View video of Sherp ATV Demonstration


and Resulting Damage Visible the Following Year:




Analysis of Party Positions on ATV Management

Trails Only Yukon Association – has worked with the parties to provide Yukon voters with as clear a picture as possible of what those parties will do regarding ATV management in our wilderness if elected on November 7, 2016. Through a series of newspaper ads we have shone a light on what the various politicians have done in the past – and what they are now promising to do in the future. This is our analysis of their plans and promises along with a mark for their efforts.

Analysis of Party Positions [PDF - 1.3 MB]

Voters Urged to Ask Candidates About ORV Rules

 [Whitehorse Star November 2, 2016 ]

Voters should know the position of each political party regarding access to the hinterland by off-road vehicles (ORVs), say representatives of the Trails Only Yukon Association.

Read full article

Environment forum confirms Yukon parties' stands on Peel plan


Click on the links below to view the Questions for Candidates and the MLA Report card.


TOYA asked the four running Parties the following four following questions.

Question #1
If elected, will you support and promote a proactive approach or a complaints-driven process for managing ATV's in the Yukon wilderness? 

Question #2
If elected, will you support and promote a comprehensive plan for the whole territory or a piecemeal plan covering just the already damaged areas?

Question #3
If elected, will you support and promote the mandatory registration of all ATV's in the Yukon?

Question #4
If elected, will you support and promote the enactment of necessary legislation and regulations to effectively manage ATV's in the Yukon wilderness within the first 24 months of a new government mandate?

Click on the Party logos below to read their responses:


1. Thank you to the members of the Select Committee, the other groups who took the time to present to the committee, and the citizens who participated in the meetings and through the survey.

2. It is clear that the majority of Yukon people want the issue of ATV use and mis-use addressed through legislation, education, and effective enforcement, and so do we.

3. We appreciate that the Select Committee acknowledged “... we have a duty to address this issue, today ...”.

4. We also appreciate that the Select Committee acknowledged “...strong arguments had been made for further restrictions on off- road vehicle access to some areas...”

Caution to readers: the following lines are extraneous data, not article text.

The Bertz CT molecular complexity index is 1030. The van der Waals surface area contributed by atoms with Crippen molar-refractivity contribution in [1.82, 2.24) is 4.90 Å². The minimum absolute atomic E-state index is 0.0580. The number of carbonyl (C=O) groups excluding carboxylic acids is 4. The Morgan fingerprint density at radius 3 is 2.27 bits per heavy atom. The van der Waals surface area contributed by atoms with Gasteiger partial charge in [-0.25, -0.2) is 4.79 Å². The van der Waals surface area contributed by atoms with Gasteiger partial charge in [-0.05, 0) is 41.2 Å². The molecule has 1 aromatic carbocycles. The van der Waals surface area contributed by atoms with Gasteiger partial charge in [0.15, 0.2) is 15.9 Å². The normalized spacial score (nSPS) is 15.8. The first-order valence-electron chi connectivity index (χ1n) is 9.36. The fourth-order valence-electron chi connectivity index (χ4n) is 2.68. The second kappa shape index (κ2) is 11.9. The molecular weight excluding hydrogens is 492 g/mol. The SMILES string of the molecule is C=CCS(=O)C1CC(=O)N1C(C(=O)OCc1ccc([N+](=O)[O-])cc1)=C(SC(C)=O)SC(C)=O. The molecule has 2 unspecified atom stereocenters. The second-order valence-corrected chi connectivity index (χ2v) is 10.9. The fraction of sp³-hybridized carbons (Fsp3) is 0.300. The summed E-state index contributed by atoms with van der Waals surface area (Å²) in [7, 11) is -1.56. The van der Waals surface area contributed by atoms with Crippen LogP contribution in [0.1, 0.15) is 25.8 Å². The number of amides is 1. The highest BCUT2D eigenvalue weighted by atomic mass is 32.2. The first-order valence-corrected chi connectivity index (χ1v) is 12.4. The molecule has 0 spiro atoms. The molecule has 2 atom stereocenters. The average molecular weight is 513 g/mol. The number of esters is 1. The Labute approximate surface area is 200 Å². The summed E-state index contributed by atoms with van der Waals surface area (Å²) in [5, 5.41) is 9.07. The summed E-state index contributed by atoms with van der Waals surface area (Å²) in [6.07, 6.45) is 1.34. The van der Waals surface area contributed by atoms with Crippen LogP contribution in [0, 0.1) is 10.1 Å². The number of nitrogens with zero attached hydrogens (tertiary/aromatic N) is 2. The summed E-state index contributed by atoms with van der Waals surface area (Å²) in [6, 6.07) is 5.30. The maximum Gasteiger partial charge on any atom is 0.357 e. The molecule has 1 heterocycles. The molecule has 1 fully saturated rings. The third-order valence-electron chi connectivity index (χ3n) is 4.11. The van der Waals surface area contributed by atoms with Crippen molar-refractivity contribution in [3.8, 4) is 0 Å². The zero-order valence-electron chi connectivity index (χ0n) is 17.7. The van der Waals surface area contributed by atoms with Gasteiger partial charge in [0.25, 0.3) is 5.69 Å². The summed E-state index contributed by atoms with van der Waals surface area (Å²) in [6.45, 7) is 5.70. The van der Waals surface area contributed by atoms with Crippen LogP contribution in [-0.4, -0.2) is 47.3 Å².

5. We agree with the Select Committee when it acknowledged its own lack of expertise in terms of determining which areas should be restricted, and we appreciate the candor of the committee on this issue.

6. We agree with the Select Committee when it acknowledged “... this responsibility becomes even more urgent when the potential population growth over the next ten years is considered” and “... conflicts between user groups will continue to escalate”.


7. In terms of the actual recommendations, we believe that recommendation # 14 is the most important of them all, and we support the Select Committee’s clear decision that legislative changes need to be made in order to protect our Yukon environment, habitat, and wildlife. TOYA continues to support a designated trails option as the best way to do this, but we also believe that kind of decision is best left to a technical committee. (See below)

8. TOYA acknowledges that the recommendations on education are a starting point, but we point out that education by itself has not worked in a single other jurisdiction, and in fact going that route has led to increased damage in the interim and a larger problem when those jurisdictions got down to the difficult task of actually dealing with the problem.

9. We are very concerned that no recommendation was made in terms of registration/plating of these vehicles. This is an essential component for effective enforcement. We continue to recommend that ATV’s be registered and required to display a license plate. We continue to be opposed to mandatory insurance for vehicles that are not being used on public highways.

10.We are concerned that a process for moving forward was not recommended by the Select Committee. To this end, TOYA is proposing that an inter-departmental committee be struck by the government to study the issue of ORV’s in the Yukon and to make specific recommendations for changes based on the initial work of the Select Committee. This inter-departmental committee should have representation from TOYA, YORRA, and YCS to provide the committee with a balanced perspective on this very public issue.

11.TOYA is very disappointed that the committee did not recommend a moratorium on the creation of new trails. Three key groups in this process – those being TOYA, YORRA, and YCS, supported this. We will continue to lobby and advocate for a moratorium.

12.We would like to have seen a recommendation that research be done by government to identify two things. The first is the extent of damage that has been done to the Yukon environment. The second is an analysis of the various pieces of legislation that need to be considered in terms of making effective changes. This is essential to making informed and intelligent decisions about legislation. Staff at the Department of Environment should do this.

13.TOYA sees the Select Committee Report as a limited first step, with a lot of work left remaining, and the clock ticking on the Yukon’s environment, habitat, and wildlife. The Yukon is a lawless land with regard to ATV’s and that needs to be changed.


TOYA Steering Committee:

Vern Peters, Ken Taylor, Peter Harms, Tony Grabowski, Manfred Hoefs, Dennis Peters